By R. Neerunjun Gopee
If such a wonderful and innocent gesture as a hug can make us happier, why don’t we restore human contact to the respectful, loving place it should occupy in our lives? Sure we all want to be happy
A few days ago, I read a short report on a recent piece of academic research carried out in America which shows that hugging enhances the happiness of huggers. At first sight this seemed to me to be stating the obvious, but at the same time the finding did confirm what we know by experience isn’t it? I mean who doesn’t like a warm hug, at whatever age? Even temporarily, doesn’t a hug lift up our spirits, especially if our mood happens to be low?
What the researchers were after, as scientists, was to find out if there was a mechanism that explained the enhancement effect. In fact, they concluded that it was the hormone oxytocin that was responsible. Oxytocin, produced in the brain by a gland called the pituitary, is more well known for its role in pregnancy, and during and after childbirth, when it stimulates the ejection of breast milk, and plays an important role in bonding mother and baby.
Studies have shown that oxytocin also evokes feelings of contentment, reductions in anxiety, and feelings of calmness and security. Other studies showed a correlation of oxytocin with human bonding, increases in trust, and decreases in fear. One study confirmed a positive correlation between blood oxytocin levels and an anxiety scale measuring adult romantic attachment, suggesting that oxytocin may be important for the inhibition of the brain regions associated with behavioural control, fear, and anxiety. Oxytocin also functions to protect against stress. For these and other reasons based on validated scientific research, oxytocin has been called the ‘love’ hormone. But we have not reached a stage of an oxytocin pill that can make people hate instead of loving one another – a much more complicated matter than can be addressed by science alone!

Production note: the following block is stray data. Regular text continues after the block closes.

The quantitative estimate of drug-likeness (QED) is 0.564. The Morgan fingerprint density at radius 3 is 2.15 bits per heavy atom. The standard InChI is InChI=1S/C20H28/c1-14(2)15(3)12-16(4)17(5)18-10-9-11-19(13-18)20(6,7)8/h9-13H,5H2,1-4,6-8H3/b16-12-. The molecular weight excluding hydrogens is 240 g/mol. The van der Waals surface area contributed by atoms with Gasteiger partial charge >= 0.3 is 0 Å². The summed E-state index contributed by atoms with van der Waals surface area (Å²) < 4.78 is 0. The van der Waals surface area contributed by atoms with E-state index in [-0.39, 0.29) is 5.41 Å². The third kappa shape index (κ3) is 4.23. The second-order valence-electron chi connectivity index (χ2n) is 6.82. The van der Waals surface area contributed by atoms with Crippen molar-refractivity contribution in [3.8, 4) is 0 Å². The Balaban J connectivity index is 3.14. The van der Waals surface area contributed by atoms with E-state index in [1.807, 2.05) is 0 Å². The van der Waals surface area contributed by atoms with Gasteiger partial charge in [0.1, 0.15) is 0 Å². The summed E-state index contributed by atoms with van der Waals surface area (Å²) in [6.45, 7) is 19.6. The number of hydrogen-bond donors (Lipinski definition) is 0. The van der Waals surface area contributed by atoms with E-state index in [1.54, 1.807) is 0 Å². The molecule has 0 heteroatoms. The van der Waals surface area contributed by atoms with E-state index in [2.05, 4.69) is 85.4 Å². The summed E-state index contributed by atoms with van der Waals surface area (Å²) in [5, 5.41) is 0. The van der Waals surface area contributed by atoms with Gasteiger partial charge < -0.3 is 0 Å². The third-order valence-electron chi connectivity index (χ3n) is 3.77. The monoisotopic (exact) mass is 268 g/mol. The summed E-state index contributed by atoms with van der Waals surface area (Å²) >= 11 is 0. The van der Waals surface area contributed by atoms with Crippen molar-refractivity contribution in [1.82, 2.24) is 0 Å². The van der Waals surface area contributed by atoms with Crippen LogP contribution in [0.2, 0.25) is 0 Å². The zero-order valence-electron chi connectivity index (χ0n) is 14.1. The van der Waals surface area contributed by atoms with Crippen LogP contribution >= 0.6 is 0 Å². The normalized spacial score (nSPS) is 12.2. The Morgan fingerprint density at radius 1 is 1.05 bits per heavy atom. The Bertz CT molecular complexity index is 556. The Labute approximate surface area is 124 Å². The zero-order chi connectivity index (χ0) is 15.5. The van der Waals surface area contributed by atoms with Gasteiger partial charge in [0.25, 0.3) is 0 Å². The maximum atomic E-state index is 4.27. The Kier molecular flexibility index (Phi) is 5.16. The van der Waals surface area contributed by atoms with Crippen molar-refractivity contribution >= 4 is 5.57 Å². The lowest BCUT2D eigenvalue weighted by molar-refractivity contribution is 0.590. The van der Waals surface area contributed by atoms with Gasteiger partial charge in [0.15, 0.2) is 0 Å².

Nevertheless, the findings uncovered by such research gives us not only better understanding of the bodily mechanisms that underlie our behaviours and actions, but also, importantly, that there are positive physical changes that take place in the parts of the brain that handle our emotions. Up to only a few years ago it used to be thought that once the brain had reached adulthood, the number of cells that make it up cannot increase, but now it has been established that this not the case. Not only can they increase, the connections between them at junctions called synapses also increase.
The total effect is to make for a more efficient brain, and such research is part of an expanding new field, neuroscience, which has scientists from several disciplines cooperating to devise new techniques which help in identifying the areas of the brain that are involved in different emotional states. Happiness and meditation are being similarly researched. While it is no doubt very interesting to elucidate the scientific aspects, it is more comforting for us as human social beings to know that the simple gestures that we have been performing to bond to others have a solid basis, and can only be more beneficial even if this be by a ‘spillover’ phenomenon: the happier more people are surely the happier all people will be too. Wouldn’t the result be a better society?